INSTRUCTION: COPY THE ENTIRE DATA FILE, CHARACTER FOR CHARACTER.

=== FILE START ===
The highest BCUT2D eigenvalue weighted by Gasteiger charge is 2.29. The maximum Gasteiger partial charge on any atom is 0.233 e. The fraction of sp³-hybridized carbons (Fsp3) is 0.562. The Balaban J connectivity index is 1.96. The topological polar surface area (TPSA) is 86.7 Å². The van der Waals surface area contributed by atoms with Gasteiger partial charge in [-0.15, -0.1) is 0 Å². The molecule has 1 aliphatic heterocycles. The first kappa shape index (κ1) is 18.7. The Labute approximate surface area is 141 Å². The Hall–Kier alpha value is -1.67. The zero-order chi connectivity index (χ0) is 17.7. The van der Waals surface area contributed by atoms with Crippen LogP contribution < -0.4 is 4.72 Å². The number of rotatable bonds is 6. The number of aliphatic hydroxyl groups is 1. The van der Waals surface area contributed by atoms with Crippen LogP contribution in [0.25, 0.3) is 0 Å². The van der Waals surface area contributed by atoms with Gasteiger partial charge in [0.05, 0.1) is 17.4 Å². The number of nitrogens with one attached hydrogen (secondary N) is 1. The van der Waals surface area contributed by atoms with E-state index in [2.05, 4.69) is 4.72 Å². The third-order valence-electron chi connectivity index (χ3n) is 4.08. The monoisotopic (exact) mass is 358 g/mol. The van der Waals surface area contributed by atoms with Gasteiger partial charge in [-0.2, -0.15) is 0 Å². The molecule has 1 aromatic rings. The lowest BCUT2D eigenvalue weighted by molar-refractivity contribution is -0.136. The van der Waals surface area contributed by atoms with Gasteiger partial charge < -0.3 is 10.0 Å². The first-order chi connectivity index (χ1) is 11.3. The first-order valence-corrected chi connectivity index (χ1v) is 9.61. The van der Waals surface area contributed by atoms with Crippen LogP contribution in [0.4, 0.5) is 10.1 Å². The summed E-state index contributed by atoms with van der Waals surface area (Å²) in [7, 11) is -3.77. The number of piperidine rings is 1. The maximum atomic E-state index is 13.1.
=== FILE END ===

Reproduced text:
The highest BCUT2D eigenvalue weighted by Gasteiger charge is 2.29. The maximum Gasteiger partial charge on any atom is 0.233 e. The fraction of sp³-hybridized carbons (Fsp3) is 0.562. The Balaban J connectivity index is 1.96. The topological polar surface area (TPSA) is 86.7 Å². The van der Waals surface area contributed by atoms with Gasteiger partial charge in [-0.15, -0.1) is 0 Å². The molecule has 1 aliphatic heterocycles. The first kappa shape index (κ1) is 18.7. The Labute approximate surface area is 141 Å². The Hall–Kier alpha value is -1.67. The zero-order chi connectivity index (χ0) is 17.7. The van der Waals surface area contributed by atoms with Crippen LogP contribution < -0.4 is 4.72 Å². The number of rotatable bonds is 6. The number of aliphatic hydroxyl groups is 1. The van der Waals surface area contributed by atoms with Crippen LogP contribution in [0.25, 0.3) is 0 Å². The van der Waals surface area contributed by atoms with Gasteiger partial charge in [0.05, 0.1) is 17.4 Å². The number of nitrogens with one attached hydrogen (secondary N) is 1. The van der Waals surface area contributed by atoms with E-state index in [2.05, 4.69) is 4.72 Å². The third-order valence-electron chi connectivity index (χ3n) is 4.08. The monoisotopic (exact) mass is 358 g/mol. The van der Waals surface area contributed by atoms with Gasteiger partial charge in [-0.2, -0.15) is 0 Å². The molecule has 1 aromatic rings. The lowest BCUT2D eigenvalue weighted by molar-refractivity contribution is -0.136. The van der Waals surface area contributed by atoms with Gasteiger partial charge < -0.3 is 10.0 Å². The first-order chi connectivity index (χ1) is 11.3. The first-order valence-corrected chi connectivity index (χ1v) is 9.61. The van der Waals surface area contributed by atoms with Crippen LogP contribution in [0.4, 0.5) is 10.1 Å². The summed E-state index contributed by atoms with van der Waals surface area (Å²) in [7, 11) is -3.77. The number of piperidine rings is 1. The maximum atomic E-state index is 13.1.